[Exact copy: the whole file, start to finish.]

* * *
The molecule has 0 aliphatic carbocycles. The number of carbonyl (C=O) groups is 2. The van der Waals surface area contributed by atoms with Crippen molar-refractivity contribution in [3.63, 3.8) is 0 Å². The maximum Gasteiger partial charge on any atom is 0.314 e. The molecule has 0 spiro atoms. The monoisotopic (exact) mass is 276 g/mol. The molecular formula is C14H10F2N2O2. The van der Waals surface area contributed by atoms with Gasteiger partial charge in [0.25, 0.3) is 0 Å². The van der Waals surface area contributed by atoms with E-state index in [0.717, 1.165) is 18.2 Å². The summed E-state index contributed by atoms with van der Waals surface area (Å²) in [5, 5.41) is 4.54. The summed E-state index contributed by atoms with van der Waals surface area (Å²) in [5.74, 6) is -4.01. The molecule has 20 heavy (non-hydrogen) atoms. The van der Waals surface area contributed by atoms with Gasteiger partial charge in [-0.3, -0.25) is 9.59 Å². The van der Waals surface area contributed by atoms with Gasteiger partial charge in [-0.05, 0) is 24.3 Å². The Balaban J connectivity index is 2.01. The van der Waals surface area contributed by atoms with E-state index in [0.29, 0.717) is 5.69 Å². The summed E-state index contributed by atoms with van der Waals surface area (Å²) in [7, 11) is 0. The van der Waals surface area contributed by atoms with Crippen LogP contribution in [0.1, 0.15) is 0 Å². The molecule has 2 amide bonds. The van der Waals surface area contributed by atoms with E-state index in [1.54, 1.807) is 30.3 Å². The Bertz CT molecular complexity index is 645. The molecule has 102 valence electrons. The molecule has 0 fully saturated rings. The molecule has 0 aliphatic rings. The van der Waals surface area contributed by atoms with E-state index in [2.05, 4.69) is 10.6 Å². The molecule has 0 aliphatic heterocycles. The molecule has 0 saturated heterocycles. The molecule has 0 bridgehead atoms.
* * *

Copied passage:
The molecule has 0 aliphatic carbocycles. The number of carbonyl (C=O) groups is 2. The van der Waals surface area contributed by atoms with Crippen molar-refractivity contribution in [3.63, 3.8) is 0 Å². The maximum Gasteiger partial charge on any atom is 0.314 e. The molecule has 0 spiro atoms. The monoisotopic (exact) mass is 276 g/mol. The molecular formula is C14H10F2N2O2. The van der Waals surface area contributed by atoms with Gasteiger partial charge in [0.25, 0.3) is 0 Å². The van der Waals surface area contributed by atoms with E-state index in [0.717, 1.165) is 18.2 Å². The summed E-state index contributed by atoms with van der Waals surface area (Å²) in [5, 5.41) is 4.54. The summed E-state index contributed by atoms with van der Waals surface area (Å²) in [5.74, 6) is -4.01. The molecule has 20 heavy (non-hydrogen) atoms. The van der Waals surface area contributed by atoms with Gasteiger partial charge in [-0.3, -0.25) is 9.59 Å². The van der Waals surface area contributed by atoms with Gasteiger partial charge in [-0.05, 0) is 24.3 Å². The Balaban J connectivity index is 2.01. The van der Waals surface area contributed by atoms with E-state index in [0.29, 0.717) is 5.69 Å². The summed E-state index contributed by atoms with van der Waals surface area (Å²) in [7, 11) is 0. The van der Waals surface area contributed by atoms with Crippen LogP contribution in [0.1, 0.15) is 0 Å². The molecule has 2 amide bonds. The van der Waals surface area contributed by atoms with E-state index in [1.54, 1.807) is 30.3 Å². The Bertz CT molecular complexity index is 645. The molecule has 102 valence electrons. The molecule has 0 fully saturated rings. The molecule has 0 aliphatic rings. The van der Waals surface area contributed by atoms with E-state index in [2.05, 4.69) is 10.6 Å². The molecule has 0 aliphatic heterocycles. The molecule has 0 saturated heterocycles. The molecule has 0 bridgehead atoms.